Almost everyone who reads something about Internet censorship in China have come across such descriptions, “10 Things You Can Say on Chinese Internet” or “The Great Firewall of China is sophisticated and powerful and that the Big Brother is watching every you say on the Internet.”
Yes and no. Too often we see news stories or academic research depict censorship in China as monolithic and uniform, as it it were implemented in a clear-cut fashion. Multiple reports by The Citizen Lab and other researchers have proven otherwise. The job advertisement Sina Weibo, China’s Twitter-like service, provides yet another piece of evidence that content controls in China, which is largely commercialized and pushed down to individual Internet companies, is often fragmented and arbitrary.
“To ensure the responsibility of enterprises, strengthen Internet users’ self-discipline, clean up the environment of Weibo community, and effectively handle sexual, illegal and harmful information on Weibo, Sina Weibo has decided to enforce community-based supervisors (微博监督员, weibo jianchayuan) mechanism under the guidance of Beijing Cyberspace Administration. We are recruiting 1,000 Weibo supervisors.” wrote Sina Weibo in the job ad posted on September 27, 2017.
Let’s take a look at how the mechanism works (or not).
- Reward: A Weibo supervisor will be rewarded 200 yuan (CA$40 roughly) each month and Weibo membership. H/She will also get a verified account status. Top-performance supervisors ( evaluated by the number of posts they report each month) will be rewarded with laptops, iPhones or domestic brands’ cellphones.
- Assessment standard: Each supervisor must report no less than 200 pieces of harmful information each month.
There are so many things that do not seem right in this mechanism. To begin with, since these Weibo supervisors are only working part-time, I doubt that Sina Weibo will provide any kind of guidelines or systematic training to streamline the practice. Meanwhile, because Chinese laws and regulations on sensitive content are often vague, it is hard to imagine these part-time reviewers would spend time pondering upon the definition of each regulation, which almost guarantees inconsistencies and arbitrary decisions on the reporting. Secondly, setting a quota for work assessment is merely incentivizing users to surveil on each other. (I guess that’s part of the point anyway.) Crowdsourcing information controls to average users remind me of the Mass Line (群众路线, qunzhong luxian) method developed by Chairman Mao.
When Anaconda Is Not Enough
Sina Weibo’s move to crowdsource its content monitoring work is somewhat understandable. Since China’s Cybersecurity Law came into effect, Internet companies are under even greater pressure than in the past to follow laws and regulations on content monitoring and censorship. Failure to block sensitive content can lead to fines or revocation of operating licenses.
According to one news report in 2013, Sina Weibo has a three-layer surveillance system, which uses a mix method of keyword-based automatic filtering and human reviewers to fulfill censorship purposes. There was a team of more than 600 full-time staff to be deployed to manage content in case of important or emergent events. Through empirical studies, researchers also found that deletions on Sina Weibo happen most heavily in the first hour after a post has been submitted. Focusing on original posts, not reposts/retweets, we observed that nearly 30% of the total deletion events occur within 5- 30 minutes. Nearly 90% of the deletions happen within the first 24 hours.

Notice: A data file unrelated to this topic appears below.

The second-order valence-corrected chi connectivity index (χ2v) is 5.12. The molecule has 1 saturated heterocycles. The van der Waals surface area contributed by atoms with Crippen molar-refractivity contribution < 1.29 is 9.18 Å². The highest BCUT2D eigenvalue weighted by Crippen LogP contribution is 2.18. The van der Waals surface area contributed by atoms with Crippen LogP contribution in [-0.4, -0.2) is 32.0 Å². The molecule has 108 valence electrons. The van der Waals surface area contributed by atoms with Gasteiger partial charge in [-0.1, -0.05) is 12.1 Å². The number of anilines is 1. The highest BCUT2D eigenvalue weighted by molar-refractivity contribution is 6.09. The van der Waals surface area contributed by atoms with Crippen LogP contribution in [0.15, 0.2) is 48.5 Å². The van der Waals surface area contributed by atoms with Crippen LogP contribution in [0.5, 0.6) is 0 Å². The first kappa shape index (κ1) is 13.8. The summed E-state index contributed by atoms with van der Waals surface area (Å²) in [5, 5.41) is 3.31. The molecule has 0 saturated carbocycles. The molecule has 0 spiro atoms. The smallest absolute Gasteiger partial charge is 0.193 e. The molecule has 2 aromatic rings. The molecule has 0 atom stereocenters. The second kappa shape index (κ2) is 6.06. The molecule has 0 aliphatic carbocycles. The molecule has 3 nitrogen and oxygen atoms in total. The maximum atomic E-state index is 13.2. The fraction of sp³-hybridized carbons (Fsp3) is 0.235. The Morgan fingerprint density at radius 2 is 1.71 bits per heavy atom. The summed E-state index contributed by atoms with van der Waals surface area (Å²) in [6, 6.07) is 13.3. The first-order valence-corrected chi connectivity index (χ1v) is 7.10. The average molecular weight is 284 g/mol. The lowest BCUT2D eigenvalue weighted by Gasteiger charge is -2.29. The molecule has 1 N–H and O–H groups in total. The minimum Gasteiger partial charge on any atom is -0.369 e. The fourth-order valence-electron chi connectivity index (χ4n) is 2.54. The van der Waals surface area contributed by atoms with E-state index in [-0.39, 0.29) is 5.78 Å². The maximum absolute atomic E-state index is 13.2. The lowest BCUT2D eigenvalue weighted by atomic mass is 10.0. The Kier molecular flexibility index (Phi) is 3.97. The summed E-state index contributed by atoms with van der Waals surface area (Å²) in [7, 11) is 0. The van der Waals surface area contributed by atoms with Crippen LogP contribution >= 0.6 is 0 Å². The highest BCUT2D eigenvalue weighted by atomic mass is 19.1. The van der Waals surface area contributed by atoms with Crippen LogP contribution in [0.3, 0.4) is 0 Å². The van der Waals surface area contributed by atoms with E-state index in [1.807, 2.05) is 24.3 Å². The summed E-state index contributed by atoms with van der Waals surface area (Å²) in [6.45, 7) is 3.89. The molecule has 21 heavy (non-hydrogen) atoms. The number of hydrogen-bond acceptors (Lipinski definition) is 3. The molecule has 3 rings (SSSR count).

Despite the fact that Weibo platform has invested tremendous amount of money in manpower and technology to ensure content monitoring and controls, the platform seems to be facing particular challenge in managing its content this year.
Just two days before Sina Weibo’s job ad, Wall Street Journal reported that Sina, Tencent, and Baidu had been fined for have users spreading “violence and terror, false rumors, obscene pornography and other content that endangers national security, public safety and social order” on their social media platforms, namely Weibo, WeChat, and Tieba (one of China’s most popular discussion forums). Earlier in June this year, Sina Weibo, along with popular news portal site iFeng and video streaming platform ACFUN, was ordered to halt all video and audio streaming services because there were “too many illegal current affairs shows and commentary programs that spread negative comments.” According to Financial Times, Sina Weibo’s market capitalisation in New York trade lost more than one billion dollars from the news.
In 2002, Perry Link used “The Anaconda in the Chandelier” to describe the phenomenon of self-censorship and over-censorship in China because anything can fit into the vaguely defined laws and regulations. Sina Weibo’s latest move seems to be telling us that even self-censorship and over-censorship by Internet companies is not enough to catch up with the tightening Internet environment in China.